Domestically produced CFSP and the subject imports tended to be sold on a different basis; while most domestically produced product is sold from the mill or a nearby warehouse on a just-in-time basis, most of the subject imports were produced to order. 105
As noted above, CFSP is sold in two principal forms: web rolls and sheets (including sheeter
rolls).106 Virtually all subject imports during the POI consisted of CFSP in sheet form,107 domestically produced CFSP is in web-roll form. 108
Chinese Respondents, Korean Respondents, and Ekman argue that because almost all subject imports are in sheet form (including sheeter rolls), the domestic industry does not face competition from subject imports in the substantial segment of the CFSP market that is devoted to CFSP in web-roll form. They argue that there are substantial differences in physical characteristics and end uses between the two forms of CFSP, and that the two products are not interchangeable because the printing presses for each type of CFSP cannot use the other type. Chinese Respondents and Korean Respondents also argue that the producers in the subject countries are not competitive with U.S. producers in the web-roll segment of the market, that they are unlikely to become so, and that it is uneconomical to transport web rolls to the United States. 109
Chinese Respondents identify several other factors that, they claim, serve to attenuate competition between subject imports and the domestic like product. These are: shorter lead times for domestic producers; the greater stiffness of the domestic product, which makes it more efficient to use; the ability of domestic producers to offer a full range of CFSP products; and the ability of domestic producers to provide better technical support to customers.110 Respondents also allege that product branding serves to attenuate competition somewhat between subject imports and the domestic product. 111
Petitioner contests Respondents’ argument that competition between subject imports and the domestic like product is attenuated. First, it argues that even if subject imports are concentrated solely in the sheet part of the market, subject imports (with a 14 percent market share in interim 2006) control almost 50 percent of this portion of the market. Petitioner also notes that, because sheet is a higher-priced product than web rolls, sales of sheet account for a larger part of the overall CFSP market on a value basis (*** percent) than on a volume basis (***). Petitioner takes issue with Respondents’ assertion that there is market segmentation between sheet and web-roll product. Petitioner maintains that there are no significant differences in the physical characteristics and applications of the two products. It notes that while some U.S. printers have only sheet-fed or web-fed presses, other printers have both types of presses in their operations. Petitioner contends that Respondents produce web-roll CFSP and that they could participate in the web-roll part of the U.S. market if they wished to do so. Petitioner speculates that the reason that Respondents do not ship significant amounts of web rolls is that respondents have first targeted the higher end of the CFSP market (the market for sheet product). Finally, Petitioner points to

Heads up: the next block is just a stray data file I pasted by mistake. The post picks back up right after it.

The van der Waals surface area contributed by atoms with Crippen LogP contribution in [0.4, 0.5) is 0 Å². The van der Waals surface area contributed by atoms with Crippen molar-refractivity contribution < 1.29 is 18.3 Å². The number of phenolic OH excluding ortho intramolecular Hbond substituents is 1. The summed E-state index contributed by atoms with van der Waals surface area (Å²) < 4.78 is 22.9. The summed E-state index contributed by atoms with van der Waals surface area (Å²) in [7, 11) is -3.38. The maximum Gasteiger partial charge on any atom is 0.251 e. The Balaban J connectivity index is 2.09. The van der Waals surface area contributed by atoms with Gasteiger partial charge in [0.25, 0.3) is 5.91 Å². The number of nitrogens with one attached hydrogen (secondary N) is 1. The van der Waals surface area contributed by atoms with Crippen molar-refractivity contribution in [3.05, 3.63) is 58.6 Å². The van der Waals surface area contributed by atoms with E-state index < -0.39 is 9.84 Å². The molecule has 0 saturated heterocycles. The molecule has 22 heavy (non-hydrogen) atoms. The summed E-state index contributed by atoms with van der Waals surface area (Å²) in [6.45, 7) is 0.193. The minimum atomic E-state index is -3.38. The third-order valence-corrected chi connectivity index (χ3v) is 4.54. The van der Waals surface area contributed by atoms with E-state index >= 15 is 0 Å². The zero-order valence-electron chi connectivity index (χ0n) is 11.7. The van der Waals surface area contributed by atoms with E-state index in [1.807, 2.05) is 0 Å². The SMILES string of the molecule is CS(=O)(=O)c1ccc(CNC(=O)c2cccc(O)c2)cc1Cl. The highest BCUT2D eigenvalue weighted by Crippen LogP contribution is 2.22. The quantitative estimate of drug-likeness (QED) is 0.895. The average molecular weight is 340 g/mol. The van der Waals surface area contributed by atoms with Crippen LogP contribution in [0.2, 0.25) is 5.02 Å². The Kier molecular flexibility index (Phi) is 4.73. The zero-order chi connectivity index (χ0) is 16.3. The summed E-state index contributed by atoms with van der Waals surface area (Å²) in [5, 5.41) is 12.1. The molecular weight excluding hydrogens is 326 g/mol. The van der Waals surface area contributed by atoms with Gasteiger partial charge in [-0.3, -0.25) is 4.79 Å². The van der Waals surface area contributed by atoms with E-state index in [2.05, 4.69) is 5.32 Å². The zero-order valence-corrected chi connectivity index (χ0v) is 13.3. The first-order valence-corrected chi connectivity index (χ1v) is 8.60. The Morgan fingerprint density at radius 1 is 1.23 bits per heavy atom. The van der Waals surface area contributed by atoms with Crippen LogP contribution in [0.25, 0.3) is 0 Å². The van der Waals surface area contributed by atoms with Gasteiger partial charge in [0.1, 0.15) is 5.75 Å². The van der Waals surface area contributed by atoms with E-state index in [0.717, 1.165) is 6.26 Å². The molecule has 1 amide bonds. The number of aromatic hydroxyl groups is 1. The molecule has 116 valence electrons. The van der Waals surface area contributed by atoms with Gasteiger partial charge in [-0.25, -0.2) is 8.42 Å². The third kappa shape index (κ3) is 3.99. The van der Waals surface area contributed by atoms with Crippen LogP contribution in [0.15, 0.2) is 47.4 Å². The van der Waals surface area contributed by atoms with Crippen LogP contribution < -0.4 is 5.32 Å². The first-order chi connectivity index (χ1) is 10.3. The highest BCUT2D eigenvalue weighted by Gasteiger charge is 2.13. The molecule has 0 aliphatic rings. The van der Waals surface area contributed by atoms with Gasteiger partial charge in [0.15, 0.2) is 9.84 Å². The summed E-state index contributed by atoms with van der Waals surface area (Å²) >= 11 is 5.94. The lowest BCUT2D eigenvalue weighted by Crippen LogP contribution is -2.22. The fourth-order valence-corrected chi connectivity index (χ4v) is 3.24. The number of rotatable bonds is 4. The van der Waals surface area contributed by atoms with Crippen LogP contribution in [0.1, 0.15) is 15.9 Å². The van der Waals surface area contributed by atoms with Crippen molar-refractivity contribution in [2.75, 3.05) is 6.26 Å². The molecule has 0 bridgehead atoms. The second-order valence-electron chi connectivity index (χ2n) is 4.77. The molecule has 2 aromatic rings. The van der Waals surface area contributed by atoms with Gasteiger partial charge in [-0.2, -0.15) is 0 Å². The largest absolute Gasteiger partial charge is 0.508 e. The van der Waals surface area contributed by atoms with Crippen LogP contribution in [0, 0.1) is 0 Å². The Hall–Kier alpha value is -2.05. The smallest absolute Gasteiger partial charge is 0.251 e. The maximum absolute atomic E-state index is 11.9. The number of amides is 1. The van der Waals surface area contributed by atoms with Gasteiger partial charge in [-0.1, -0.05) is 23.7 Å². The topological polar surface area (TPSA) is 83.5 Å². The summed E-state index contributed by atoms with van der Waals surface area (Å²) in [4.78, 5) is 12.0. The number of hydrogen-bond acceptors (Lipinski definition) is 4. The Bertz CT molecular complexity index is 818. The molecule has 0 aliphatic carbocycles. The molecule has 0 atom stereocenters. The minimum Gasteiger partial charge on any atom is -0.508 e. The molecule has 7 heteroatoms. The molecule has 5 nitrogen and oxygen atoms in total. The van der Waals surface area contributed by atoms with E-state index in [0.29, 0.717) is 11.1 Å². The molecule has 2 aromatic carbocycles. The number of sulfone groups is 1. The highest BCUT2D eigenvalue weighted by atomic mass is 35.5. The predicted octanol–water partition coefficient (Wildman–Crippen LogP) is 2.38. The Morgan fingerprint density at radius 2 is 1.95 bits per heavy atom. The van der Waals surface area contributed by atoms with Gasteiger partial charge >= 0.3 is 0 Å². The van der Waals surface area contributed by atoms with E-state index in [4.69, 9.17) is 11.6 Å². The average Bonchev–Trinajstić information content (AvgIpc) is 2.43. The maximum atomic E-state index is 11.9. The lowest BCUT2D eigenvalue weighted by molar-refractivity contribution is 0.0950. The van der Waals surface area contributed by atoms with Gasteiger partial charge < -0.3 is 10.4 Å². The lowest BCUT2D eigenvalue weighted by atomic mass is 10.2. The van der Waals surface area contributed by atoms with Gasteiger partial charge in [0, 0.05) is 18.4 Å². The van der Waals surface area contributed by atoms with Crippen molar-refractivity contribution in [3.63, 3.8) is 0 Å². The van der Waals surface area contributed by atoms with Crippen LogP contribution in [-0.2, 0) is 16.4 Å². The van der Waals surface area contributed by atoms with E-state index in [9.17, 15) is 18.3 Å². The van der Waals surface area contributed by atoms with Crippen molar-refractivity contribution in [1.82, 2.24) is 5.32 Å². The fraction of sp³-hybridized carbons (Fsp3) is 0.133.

105 Compare CR at III-16, PR at III-10 with Transcript at 117 (Hunley, Global Paper Solutions) and 200-201 (Morgan).
CR/PR at II-1.
CR at I-22, PR at I-15.
108 CFSP in web-roll form is estimated to account for 70-75 percent of domestic CFSP consumption on a volume basis, and somewhat less on a value basis. CR/PR at Table I-3.
109 Chinese Respondents’ Postconference Brief at 3-12; Korean Respondents’ Postconference Brief at 8-11; Ekman Postconference Brief at 6-8.
Chinese Respondents’ Postconference Brief at 10-12. CR at II-12-13, PR at II-7.